Sentencing for two former Mastro Auctions representatives who have pleaded guilty to federal fraud charges has been delayed until early 2016.
Doug Allen and Mark Theotikos had been scheduled to learn their fate on October 14 but as first reported by the New York Daily News Tuesday, attorneys representing the two men filed a motion in U.S. District Court to postpone until January 7. Judge Ronald Guzman granted that request.
Prosecutors filed a pre-sentence investigation report earlier this month and attorneys for Allen and Theotikos say they need more time to respond to what was inside that document, currently under seal.
Attorneys for the two men say they believe the government’s contention that shill bidding the two men were involved with impacted more than 2,500 buyers is inflated.
“The difference between the government’s loss calculations and Mr. Allen’s loss calculations results in a ten-level enhancement difference, which would have a significant impact on the applicable sentencing range,” defense attorneys wrote in a motion dated September 16. They say they will submit their own “expert reports” in support of their own calculation of the loss amount.
Allen and Theotikos each pleaded guilty to fraud charges last summer. Prosecutors say they were part of a long-running scheme at the now defunct Chicago area auction house that included raising bids through phony accounts, which forced winning bidders to pay more for items than they should have.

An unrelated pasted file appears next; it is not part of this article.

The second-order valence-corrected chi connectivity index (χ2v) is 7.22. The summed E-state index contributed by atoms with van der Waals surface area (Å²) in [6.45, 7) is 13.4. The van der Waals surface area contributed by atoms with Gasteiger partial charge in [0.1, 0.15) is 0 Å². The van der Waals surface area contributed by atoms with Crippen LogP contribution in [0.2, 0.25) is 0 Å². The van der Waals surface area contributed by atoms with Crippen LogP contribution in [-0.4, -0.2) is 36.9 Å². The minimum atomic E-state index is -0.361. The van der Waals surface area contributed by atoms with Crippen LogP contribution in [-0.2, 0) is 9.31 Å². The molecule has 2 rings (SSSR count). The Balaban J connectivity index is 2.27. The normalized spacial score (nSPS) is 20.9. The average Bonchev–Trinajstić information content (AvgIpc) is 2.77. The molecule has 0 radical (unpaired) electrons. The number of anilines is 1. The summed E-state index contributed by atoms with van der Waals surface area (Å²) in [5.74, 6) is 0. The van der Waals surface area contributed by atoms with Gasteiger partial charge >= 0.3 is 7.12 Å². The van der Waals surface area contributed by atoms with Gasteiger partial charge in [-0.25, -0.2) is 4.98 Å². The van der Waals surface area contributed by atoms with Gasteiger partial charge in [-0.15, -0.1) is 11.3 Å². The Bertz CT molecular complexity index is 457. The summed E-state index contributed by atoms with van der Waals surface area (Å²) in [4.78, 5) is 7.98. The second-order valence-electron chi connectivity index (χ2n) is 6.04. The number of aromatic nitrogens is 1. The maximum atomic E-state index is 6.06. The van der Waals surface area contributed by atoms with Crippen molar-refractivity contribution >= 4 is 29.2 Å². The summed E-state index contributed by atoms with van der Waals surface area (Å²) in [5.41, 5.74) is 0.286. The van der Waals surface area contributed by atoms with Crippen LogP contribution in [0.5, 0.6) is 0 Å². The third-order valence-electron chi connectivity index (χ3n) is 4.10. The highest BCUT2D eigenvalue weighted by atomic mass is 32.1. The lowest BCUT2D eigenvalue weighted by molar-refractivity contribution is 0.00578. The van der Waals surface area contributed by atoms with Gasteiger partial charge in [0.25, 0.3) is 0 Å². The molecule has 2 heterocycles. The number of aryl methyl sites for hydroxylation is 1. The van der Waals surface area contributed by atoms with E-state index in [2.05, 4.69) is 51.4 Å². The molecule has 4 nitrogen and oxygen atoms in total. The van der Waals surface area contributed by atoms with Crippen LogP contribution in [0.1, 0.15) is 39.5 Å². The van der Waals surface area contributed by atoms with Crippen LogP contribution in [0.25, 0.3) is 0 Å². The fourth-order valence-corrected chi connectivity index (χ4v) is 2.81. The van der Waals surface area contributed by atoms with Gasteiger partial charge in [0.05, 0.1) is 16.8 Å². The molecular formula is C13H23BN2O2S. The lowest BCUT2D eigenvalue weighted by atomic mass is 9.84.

Company founder Bill Mastro has already been sentenced to 20 months in prison for his role in fraudulent activity, which took place from 2002-2009. In addition to participating in the shill bidding scam, Mastro also admitted he sold phony and altered memorabilia, including a T206 Honus Wagner whose sides he had cut to make it appear near mint. Mastro had publicly stated that he had done nothing to the Wagner card, despite suspicions within the hobby.
Allen is expected to receive the most severe penalty after he allegedly tipped off company investor John Rogers he’d be wearing a recording device as part of an FBI investigation. Prosecutors had asked for a 12-year sentence but it will be up to Guzman to decide the appropriate penalty. Rogers, too, is currently under FBI investigation and facing numerous civil lawsuits in connection with unpaid loans from banks and individuals while operating his businesses in Arkansas.